Just How Secure ARE Those 128-bit Keys?

Networking/Security Forums -> Cryptographic Theory and Cryptanalysis - Internal and Transmission Security

Author: JustinTLocation: Asheville, NC, US / Uberlāndia, MG, Brazil PostPosted: Sun Sep 14, 2003 9:04 am    Post subject: Just How Secure ARE Those 128-bit Keys?
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For an updated, refined, and extended version, please refer to the parts one and two, of the article entitled, "Caveat Lector: Ideal-to-Realized Security Assurance In Cryptographic Keys."

Last edited by JustinT on Sat Feb 11, 2006 12:20 am; edited 10 times in total

Author: Semens PostPosted: Sun Nov 02, 2003 12:32 am    Post subject:
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Hi Justin,

Nice Math in the article.

Quote:

_________________
"When cryptography is outlawed, bayl bhgynjf jvyy unir cevinpl."
-- Kevin McCurley's Thought for the Day, June 24, 1997.


Here it is .

Steganography. Shift by 13.

Quote:
bayl bhgynjf jvyy unir cevinpl
only outlaws will have privacy

Author: JustinTLocation: Asheville, NC, US / Uberlāndia, MG, Brazil PostPosted: Wed Nov 19, 2003 5:36 am    Post subject: Cheers!
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Semens wrote:
Hi Justin,

Nice Math in the article.



Gracias. I'm glad you think so. 'tis my intent.

Semens wrote:


Here it is .

Steganography. Shift by 13.

Quote:
bayl bhgynjf jvyy unir cevinpl
only outlaws will have privacy


Hehe. Good job with the cryptanalysis. ;]

Actually, that isn't steganography, but ROT13, which
is simple substitution, by doing a rotation, or shift, of
13 places. In other words, you are simply placing the
latter 13 characters of the English alphabet under the
first 13, and substituting accordingly.

Cheers!


Last edited by JustinT on Mon Nov 24, 2003 8:52 pm; edited 1 time in total

Author: ghost16825 PostPosted: Mon Nov 24, 2003 11:42 am    Post subject: A quote missing here...
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A Phil Zimmermann quote along the lines of a small key size is a definite weakness, a larger one is not known to be as ...
I can't remember the exact words. Sorry, I'll come back to you on that one.

Author: theroguechemist PostPosted: Wed Dec 03, 2003 11:34 pm    Post subject: Hi.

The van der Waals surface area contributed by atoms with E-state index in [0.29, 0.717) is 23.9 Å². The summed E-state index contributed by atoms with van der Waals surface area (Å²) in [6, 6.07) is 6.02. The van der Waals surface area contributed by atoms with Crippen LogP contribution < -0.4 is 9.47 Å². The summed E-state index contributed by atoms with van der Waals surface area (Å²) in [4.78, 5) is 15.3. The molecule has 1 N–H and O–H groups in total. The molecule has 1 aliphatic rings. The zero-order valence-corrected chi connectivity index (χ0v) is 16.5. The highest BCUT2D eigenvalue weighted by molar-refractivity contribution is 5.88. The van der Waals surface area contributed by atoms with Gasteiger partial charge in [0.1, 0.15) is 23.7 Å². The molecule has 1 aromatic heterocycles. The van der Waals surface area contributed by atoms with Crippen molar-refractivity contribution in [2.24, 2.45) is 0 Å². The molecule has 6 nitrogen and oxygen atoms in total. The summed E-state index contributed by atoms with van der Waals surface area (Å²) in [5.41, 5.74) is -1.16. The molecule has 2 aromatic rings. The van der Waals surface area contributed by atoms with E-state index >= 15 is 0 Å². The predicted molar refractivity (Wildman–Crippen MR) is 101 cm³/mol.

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New member... Little technical error pushed me to register...

Dear Semens, Steganography refers to "hidden writing," while cryptography refers to "secret writing."

It was not steganography, it was cryptography, in this case, a substituion cipher, more specifically, a "Caesar shift," whereas k=+13;




I am so much more superior that all of you.

Author: JustinTLocation: Asheville, NC, US / Uberlāndia, MG, Brazil PostPosted: Thu Dec 04, 2003 2:48 am    Post subject: Heh.
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theroguechemist wrote:
New member... Little technical error pushed me to register...

Dear Semens, Steganography refers to "hidden writing," while cryptography refers to "secret writing."

It was not steganography, it was cryptography, in this case, a substituion cipher, more specifically, a "Caesar shift," whereas k=+13;


Look a few posts up. Wink

To define this, you can easily differentiate between the two by
understanding that steganography is the art of concealing the
existance of data, while cryptography is the art of keeping the
actual data secure.

theroguechemist wrote:
I am so much more superior that all of you.


Hehe. I can dig the sense of humor. Welcome to the forums, by the way.


Last edited by JustinT on Fri Dec 10, 2004 11:37 am; edited 2 times in total

Author: M3DU54Location: Las Palmas de Gran Canaria PostPosted: Thu Dec 04, 2003 4:18 am    Post subject:
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Justin, you sure know your crypto :)

Just one question however... I've been sitting here for 30 mins thinking about the 'birthday paradox' and I can't find anything paradoxical about it. It makes perfect statistical sense and I can't make it conflict with itself.

Am I missing something obvious here or is the only paradoxical thing about the 'birthday paradox' its name, on the basis that it isn't one ?

M3DU54 of +44

Author: JustinTLocation: Asheville, NC, US / Uberlāndia, MG, Brazil PostPosted: Thu Dec 04, 2003 5:40 am    Post subject: The Not-So-Paradoxical Paradox.